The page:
Article

Retrospective case series of juxtafoveal choroidal neovascularization treated with photodynamic therapy with verteporfin.

Retinal Vascular Center, Wilmer Eye Institute, Department of Ophthalmology, Johns Hopkins University School of Medicine, Baltimore, MD 21205, USA.
Retina (Impact Factor: 2.83). 09/2004; 24(4):501-6. DOI: 10.1097/00006982-200408000-00001
Source: PubMed

ABSTRACT To describe visual acuity and angiographic outcomes of juxtafoveal choroidal neovascularization (CNV) treated with photodynamic therapy and verteporfin (PDT).
Four hundred eighty-four consecutive eyes of 446 patients treated with PDT from January 1, 2001, to June 30, 2002, were identified from billing records. Fluorescein angiograms were reviewed retrospectively to identify juxtafoveal CNV. Eligible patients had CNV in which the central boundary of the lesion was between 1 and 199 microm from the geometric center of the foveal avascular zone (FAZ). Patient charts were reviewed for visual acuity of the treated eye before PDT and at 6- and 12-month follow-up examinations. Presence of subfoveal CNV at 6 and 12 months of follow-up was determined by review of fluorescein angiograms. A lesion was considered subfoveal if it extended underneath the geometric center of the FAZ.
Twenty-one eyes had juxtafoveal CNV. Median change in visual acuity both 6 and 12 months after the initial PDT was 0 lines (n = 18 at 6 months, range -14 to + 8 lines; n = 17 at 12 months, range -18 to + 7 lines). Eleven lesions progressed to a subfoveal location by 12 months. Visual acuity in eyes with progressive lesions decreased a median of 4 lines of vision.
Despite a small sample size and limited length of follow-up, this study shows that visual acuity on average can remain stable for at least 12 months after PDT of juxtafoveal lesions. Growth through the foveal center still can occur, however, and this can be associated with substantial visual loss.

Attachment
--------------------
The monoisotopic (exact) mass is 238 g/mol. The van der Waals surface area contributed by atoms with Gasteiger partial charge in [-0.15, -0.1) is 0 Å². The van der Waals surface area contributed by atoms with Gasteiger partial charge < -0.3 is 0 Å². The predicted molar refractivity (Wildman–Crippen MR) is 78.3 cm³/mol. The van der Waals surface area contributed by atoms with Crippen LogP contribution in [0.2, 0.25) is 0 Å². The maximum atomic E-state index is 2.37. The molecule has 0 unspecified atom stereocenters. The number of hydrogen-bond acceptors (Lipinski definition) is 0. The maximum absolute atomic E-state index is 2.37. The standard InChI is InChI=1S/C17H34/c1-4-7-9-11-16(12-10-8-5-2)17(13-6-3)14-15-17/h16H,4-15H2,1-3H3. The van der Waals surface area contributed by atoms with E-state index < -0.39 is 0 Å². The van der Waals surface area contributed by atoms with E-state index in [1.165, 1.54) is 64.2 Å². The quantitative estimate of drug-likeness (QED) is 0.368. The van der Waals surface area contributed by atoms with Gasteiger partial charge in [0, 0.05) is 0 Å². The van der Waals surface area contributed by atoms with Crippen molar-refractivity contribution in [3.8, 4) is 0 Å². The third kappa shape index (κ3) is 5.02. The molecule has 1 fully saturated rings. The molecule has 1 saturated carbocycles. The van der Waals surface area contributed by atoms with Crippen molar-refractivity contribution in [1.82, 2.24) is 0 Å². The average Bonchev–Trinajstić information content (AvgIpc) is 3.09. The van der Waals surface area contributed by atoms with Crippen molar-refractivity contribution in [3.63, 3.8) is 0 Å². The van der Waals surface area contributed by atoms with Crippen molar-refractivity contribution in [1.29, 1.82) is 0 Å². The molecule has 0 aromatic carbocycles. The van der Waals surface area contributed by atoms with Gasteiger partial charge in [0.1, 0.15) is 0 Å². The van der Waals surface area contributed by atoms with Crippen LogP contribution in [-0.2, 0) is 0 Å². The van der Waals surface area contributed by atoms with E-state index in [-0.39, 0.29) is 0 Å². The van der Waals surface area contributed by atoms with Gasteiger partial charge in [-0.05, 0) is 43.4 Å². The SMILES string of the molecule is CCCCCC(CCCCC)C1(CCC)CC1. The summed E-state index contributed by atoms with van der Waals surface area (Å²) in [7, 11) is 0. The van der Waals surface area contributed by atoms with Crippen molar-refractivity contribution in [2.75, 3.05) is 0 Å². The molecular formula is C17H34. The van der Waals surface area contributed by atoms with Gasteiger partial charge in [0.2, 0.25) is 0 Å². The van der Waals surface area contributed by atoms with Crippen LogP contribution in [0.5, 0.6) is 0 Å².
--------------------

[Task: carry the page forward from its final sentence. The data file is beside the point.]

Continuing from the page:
0 Bookmarks
 · 
50 Views
  • [Show abstract] [Hide abstract]
    ABSTRACT: Choroidal neovascularization (CNV) is one of the most important vision-threatening complications secondary to pathological myopia (PM). In the last 20 years, there have been rapid advances in the treatment options for myopic CNV. The aim of this article is to give an overview of several modalities of treatment of CNV in myopes, including laser photocoagulation, transpupillary thermotherapy, radiotherapy, photodynamic therapy with verteporfin and surgical treatments. Based on the scientific progress achieved in the past few years, it is possible that patients with myopic macular degeneration complicated by CNV may benefit from a new ophthalmic frontier of pharmacologic therapy, including intravitreal injections of anti-VEGF drugs. The current status of these novel therapeutic agents is also discussed.
    Expert Review of Ophthalmology 01/2008; 3(3):311-323.
  • [Show abstract] [Hide abstract]
    ABSTRACT: To evaluate the efficacy of intravitreal ranibizumab with a "pro re nata" regimen in the treatment of nonsubfoveal neovascular membranes secondary to age-related macular degeneration. Retrospective noncomparative case series. Thirty-one eyes with naive nonsubfoveal neovascularization secondary to age-related macular degeneration were consecutively enrolled and treated with ranibizumab intravitreal injections according to a pro re nata regimen. The follow-up was performed monthly up to 6 months and quarterly up to 2 years (25 patients). Early treatment diabetic retinopathy study best-corrected visual acuity and lesion size analysis with fluorescein angiography were recorded. The mean baseline early treatment diabetic retinopathy study best-corrected visual acuity worsened from 20/40 (0.28 logMAR) at baseline to 20/50 (0.42 logMAR) at 1-year follow-up and 20/60 (0.53 logMAR) at 2-year follow-up. The mean lesions size nearly doubled from baseline at the 2-year follow up (1.19-2.47 mm). Twenty-two patients had one or more recurrences at 1-year follow-up. All 25 patients developed a recurrence at 2 years with 7 cases developing a recurrence by 12 months. Twelve cases progressed to subfoveal lesions by the 24-month visit. Other regimens described in the literature might result in a more the satisfactory outcome using more frequent follow-up and more frequent intravitreal injections.
    Retina (Philadelphia, Pa.) 05/2014; 34(5):860-7. · 2.93 Impact Factor
  • Source
    Journal of the Korean Ophthalmological Society 01/2008; 49(4).